If you are a landscape painter then one of the primary things you will be concerned about is showing how the light is moving through the scene. Trying to capture this light in your painting is a goal artists have sought since landscape painting began.
There are many aspects of understanding how light moves through a landscape and in the soon to be published course “The Definitive Guide To Landscape Painting” we will be exploring the topic of light in a lot more detail.
In this episode of Art Studio Chat though we starting at the very beginning with an understanding of light effects the different elements within a landscape scene.
First thing to understand is that the sky is the source of light in a landscape. So when you are designing your painting you will need to be thinking of the sky as one of your lightest values in a painting. Too many beginner painters paint the sky to dark which pushes all of the other values to go darker.
The next thing to understand is that in a landscape there are essentially three different planes on each element.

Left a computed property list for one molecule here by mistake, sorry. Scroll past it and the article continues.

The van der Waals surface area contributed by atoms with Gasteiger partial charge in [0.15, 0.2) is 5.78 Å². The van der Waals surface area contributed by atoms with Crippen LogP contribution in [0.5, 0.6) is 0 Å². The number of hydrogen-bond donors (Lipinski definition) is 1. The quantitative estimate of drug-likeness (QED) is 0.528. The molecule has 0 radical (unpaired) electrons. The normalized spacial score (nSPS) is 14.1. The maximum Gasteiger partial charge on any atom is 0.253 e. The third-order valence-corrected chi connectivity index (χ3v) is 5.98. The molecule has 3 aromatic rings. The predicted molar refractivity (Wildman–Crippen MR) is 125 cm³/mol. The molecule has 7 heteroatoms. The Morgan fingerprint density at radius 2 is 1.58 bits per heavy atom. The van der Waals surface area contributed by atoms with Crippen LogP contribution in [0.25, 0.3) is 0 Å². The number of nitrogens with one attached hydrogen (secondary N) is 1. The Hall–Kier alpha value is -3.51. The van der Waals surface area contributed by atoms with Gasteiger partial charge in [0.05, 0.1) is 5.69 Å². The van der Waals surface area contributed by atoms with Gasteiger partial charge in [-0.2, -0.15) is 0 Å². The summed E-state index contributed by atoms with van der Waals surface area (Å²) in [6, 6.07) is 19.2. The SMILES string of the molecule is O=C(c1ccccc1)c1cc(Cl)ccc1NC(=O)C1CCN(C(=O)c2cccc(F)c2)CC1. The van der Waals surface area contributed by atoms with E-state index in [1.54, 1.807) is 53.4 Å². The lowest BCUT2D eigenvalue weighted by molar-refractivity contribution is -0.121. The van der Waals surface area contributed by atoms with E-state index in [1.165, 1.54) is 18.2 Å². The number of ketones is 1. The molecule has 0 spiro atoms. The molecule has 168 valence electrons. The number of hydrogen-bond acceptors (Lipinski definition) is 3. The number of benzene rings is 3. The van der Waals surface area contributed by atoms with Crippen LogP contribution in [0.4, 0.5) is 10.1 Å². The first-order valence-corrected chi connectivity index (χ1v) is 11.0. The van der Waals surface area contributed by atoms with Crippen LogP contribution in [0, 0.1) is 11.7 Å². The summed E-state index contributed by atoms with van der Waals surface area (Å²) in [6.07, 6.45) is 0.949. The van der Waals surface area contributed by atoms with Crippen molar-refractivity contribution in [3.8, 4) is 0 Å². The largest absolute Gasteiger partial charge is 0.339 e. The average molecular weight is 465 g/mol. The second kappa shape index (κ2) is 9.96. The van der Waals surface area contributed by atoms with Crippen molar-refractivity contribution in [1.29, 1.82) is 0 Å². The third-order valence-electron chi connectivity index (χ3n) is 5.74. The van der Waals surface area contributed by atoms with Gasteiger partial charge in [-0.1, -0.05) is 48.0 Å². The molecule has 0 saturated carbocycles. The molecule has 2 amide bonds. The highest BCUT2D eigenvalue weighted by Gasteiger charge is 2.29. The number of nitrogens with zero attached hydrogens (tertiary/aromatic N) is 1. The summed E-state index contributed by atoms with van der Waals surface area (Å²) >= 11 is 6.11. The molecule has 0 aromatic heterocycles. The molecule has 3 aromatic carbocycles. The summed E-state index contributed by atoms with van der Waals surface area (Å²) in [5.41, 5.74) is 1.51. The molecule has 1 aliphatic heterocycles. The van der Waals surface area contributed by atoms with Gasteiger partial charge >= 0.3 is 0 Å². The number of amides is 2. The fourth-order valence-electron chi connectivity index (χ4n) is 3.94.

There are flat planes like a field for instance, or the back of a cow. There are planes on a slant like the side of a mountain. And there are vertical planes like a tree.
Generally a flat plane is a lighter value than a plane on a slant. The darkest values are usually the vertical planes.
If you keep these principles in mind and look at each element in a landscape and ask yourself what sort of plane it is, and therefore where does it fit on the values scale, then your landscape paintings will start to improve right away.
Watch the video above for more insight.
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